Specifically, I believe that it depends upon the fundamental sequences being computable. For example, I could define the fundamental sequence for ω to be ω[n] = Σ(n) (the busy beaver function). But even for less perverse systems it's unclear. For example, let's choose only computable functions for fundamental sequences up to the Church-Kleene ordinal, ωCK. Then we could define a fundamental sequence for ωCK by ωCK[n] = the largest ordinal represented by one of the first n enumerated computable functions. This fundamental sequence is clearly not computable and I don't think there's any reason to believe that fωCK would be computable. Cheers, — sligocki (talk) 01:06, 9 December 2009 (UTC)

The fundamental sequences for limit ordinals not greater than ε0 (all of which are computable) are specified in the article, so this question pertains to their definition for limit ordinals larger than ε0. I think we can safely say that computability is tacitly assumed, if not explicitly stated, for any fundamental sequence assigned to a recursive limit ordinal. I don't have a source that mentions extending the fast-growing hierarchy beyond the recursive ordinals, so I'm not sure the question concerning the Church-Kleene ordinal actually pertains to this hierarchy.
— r.e.s. 17:34, 9 December 2009 (UTC)
I completely agree that this statement is true for the defined levels of the hierarchy up to ε0. However, the section says:
Following are some relevant points of interest about the fast-growing hierarchy {fα| α < μ}:
with μ unconstrained. The hierarchy can be defined up to any ordinals we can define fundamental sequences for. And, as I've stated, there is a way to define a fundamental sequence for the Church-Kleene ordinal even though no such sequence is computable. I think that the statement just needs to be reworded. We could be conservative and say: for all α < ε0 given the above fundamental sequences. Or we could be a little more liberal and allow all α < μ for arbitrary μ, but require that all the fundamental sequences be computable.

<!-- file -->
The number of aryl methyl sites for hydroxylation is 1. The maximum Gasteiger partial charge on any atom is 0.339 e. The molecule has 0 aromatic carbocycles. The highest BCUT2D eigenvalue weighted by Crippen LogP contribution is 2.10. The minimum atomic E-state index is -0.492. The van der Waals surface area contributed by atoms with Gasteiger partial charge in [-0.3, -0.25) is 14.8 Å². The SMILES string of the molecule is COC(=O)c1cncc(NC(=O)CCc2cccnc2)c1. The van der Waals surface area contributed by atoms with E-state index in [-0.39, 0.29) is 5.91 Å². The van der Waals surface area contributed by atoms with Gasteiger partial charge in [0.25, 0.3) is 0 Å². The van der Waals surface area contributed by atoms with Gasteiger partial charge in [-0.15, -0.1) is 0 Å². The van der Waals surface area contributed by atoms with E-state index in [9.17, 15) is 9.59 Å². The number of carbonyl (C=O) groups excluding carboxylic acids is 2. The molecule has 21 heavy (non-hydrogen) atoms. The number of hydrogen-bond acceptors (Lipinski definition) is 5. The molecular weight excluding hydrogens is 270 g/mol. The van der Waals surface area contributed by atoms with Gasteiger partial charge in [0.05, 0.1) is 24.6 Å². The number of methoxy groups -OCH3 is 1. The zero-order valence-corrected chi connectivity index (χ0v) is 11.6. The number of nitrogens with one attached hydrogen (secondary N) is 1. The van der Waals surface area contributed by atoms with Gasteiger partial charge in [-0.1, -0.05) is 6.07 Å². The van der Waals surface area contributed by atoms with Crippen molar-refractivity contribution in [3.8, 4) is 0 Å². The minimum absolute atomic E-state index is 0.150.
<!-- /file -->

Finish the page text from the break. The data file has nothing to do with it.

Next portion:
As a personal aside, this came up because I have been considering the extension of the fast-growing hierarchy to the Church-Kleene ordinal and I am curious if I could show anything about fωCK. For example, is it uncomputable? Cheers, — sligocki (talk) 19:42, 9 December 2009 (UTC)
My comment was concerning "the" fast-growing hierarchy, which I take to be some particular one that presumably appears in published sources (as per WP subject matter). It seems extremely likely that any published source that actually specifies a particular fast-growing hierarchy will have chosen the fundamental sequences to be computable, even though this is not a requirement. E.g., as in Buchholz & Wainer [1987](p. 180), in a section titled "The Fast Growing Hierarchy" (italics are mine):
By 'a fast growing' hierarchy we simply mean a transfinitely extended version of the Grzegorczyk hierarchy i.e. a transfinite sequence of number theoretic functions Fα defined recursively at successor levels and diagonalisation over suitable fixed fundamental sequences at limit levels. [...] We are concerned with the ordinals below ε0 [...] The version of The Fast Growing Hierarchy we shall choose is the following [...]
I think an improved opening paragraph to the present article would be along similar lines:
In computability theory, computational complexity theory and proof theory, a fast-growing hierarchy (also called an extended Grzegorczyk hierarchy) is an ordinal-indexed family of rapidly increasing functions fα: NN (where N is the set of natural numbers {0, 1, ...}, and α ranges up to some large countable ordinal). A primary example is the Wainer hierarchy, or Löb–Wainer hierarchy, which is an extension to all α < ε0. Such hierarchies provide a natural way to classify computable functions according to rate-of-growth and computational complexity.
Various adjustments would then be needed in other sections for consistency with this usage of "a" as opposed to "the" hierarchy.
— r.e.s. 15:04, 14 December 2009 (UTC)
Ah, yes. Thank you very much r.e.s.! This has been above and beyond clarified. Cheers, — sligocki (talk) 21:45, 14 December 2009 (UTC)

## Does fε0 dominate the Goodstein function?

The present section "Functions in the hierarchy" states that

fε0(n) is the first function in the hierarchy which dominates the Goodstein function (based on the fundamental sequence chosen in this article).